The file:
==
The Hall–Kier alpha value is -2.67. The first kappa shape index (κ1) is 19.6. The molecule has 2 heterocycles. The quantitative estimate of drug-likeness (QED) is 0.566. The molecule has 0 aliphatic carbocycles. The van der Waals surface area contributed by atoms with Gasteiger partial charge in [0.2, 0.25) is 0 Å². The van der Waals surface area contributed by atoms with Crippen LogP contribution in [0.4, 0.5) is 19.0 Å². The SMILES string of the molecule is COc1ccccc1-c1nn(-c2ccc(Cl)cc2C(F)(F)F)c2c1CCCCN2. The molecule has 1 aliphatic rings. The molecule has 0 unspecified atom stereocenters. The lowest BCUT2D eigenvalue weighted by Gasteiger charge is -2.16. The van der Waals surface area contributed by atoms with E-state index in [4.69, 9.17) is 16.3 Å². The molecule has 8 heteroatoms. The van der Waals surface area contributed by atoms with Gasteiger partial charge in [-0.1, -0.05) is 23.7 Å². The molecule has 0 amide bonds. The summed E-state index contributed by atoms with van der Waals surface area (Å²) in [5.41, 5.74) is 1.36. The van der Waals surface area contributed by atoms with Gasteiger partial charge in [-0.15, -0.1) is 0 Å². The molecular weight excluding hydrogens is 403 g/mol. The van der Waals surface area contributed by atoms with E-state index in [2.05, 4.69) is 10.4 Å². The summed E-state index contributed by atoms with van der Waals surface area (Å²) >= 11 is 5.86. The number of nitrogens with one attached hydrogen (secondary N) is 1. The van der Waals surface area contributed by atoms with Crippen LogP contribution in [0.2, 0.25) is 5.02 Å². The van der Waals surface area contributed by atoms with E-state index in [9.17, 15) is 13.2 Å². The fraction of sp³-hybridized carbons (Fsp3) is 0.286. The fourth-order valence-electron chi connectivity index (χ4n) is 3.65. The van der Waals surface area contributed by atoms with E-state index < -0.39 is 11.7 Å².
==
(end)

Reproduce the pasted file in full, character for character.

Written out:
The Hall–Kier alpha value is -2.67. The first kappa shape index (κ1) is 19.6. The molecule has 2 heterocycles. The quantitative estimate of drug-likeness (QED) is 0.566. The molecule has 0 aliphatic carbocycles. The van der Waals surface area contributed by atoms with Gasteiger partial charge in [0.2, 0.25) is 0 Å². The van der Waals surface area contributed by atoms with Crippen LogP contribution in [0.4, 0.5) is 19.0 Å². The SMILES string of the molecule is COc1ccccc1-c1nn(-c2ccc(Cl)cc2C(F)(F)F)c2c1CCCCN2. The molecule has 1 aliphatic rings. The molecule has 0 unspecified atom stereocenters. The lowest BCUT2D eigenvalue weighted by Gasteiger charge is -2.16. The van der Waals surface area contributed by atoms with E-state index in [4.69, 9.17) is 16.3 Å². The molecule has 8 heteroatoms. The van der Waals surface area contributed by atoms with Gasteiger partial charge in [-0.1, -0.05) is 23.7 Å². The molecule has 0 amide bonds. The summed E-state index contributed by atoms with van der Waals surface area (Å²) in [5.41, 5.74) is 1.36. The van der Waals surface area contributed by atoms with Gasteiger partial charge in [-0.15, -0.1) is 0 Å². The molecular weight excluding hydrogens is 403 g/mol. The van der Waals surface area contributed by atoms with E-state index in [2.05, 4.69) is 10.4 Å². The summed E-state index contributed by atoms with van der Waals surface area (Å²) >= 11 is 5.86. The number of nitrogens with one attached hydrogen (secondary N) is 1. The van der Waals surface area contributed by atoms with Crippen LogP contribution in [0.2, 0.25) is 5.02 Å². The van der Waals surface area contributed by atoms with E-state index in [9.17, 15) is 13.2 Å². The fraction of sp³-hybridized carbons (Fsp3) is 0.286. The fourth-order valence-electron chi connectivity index (χ4n) is 3.65. The van der Waals surface area contributed by atoms with E-state index < -0.39 is 11.7 Å².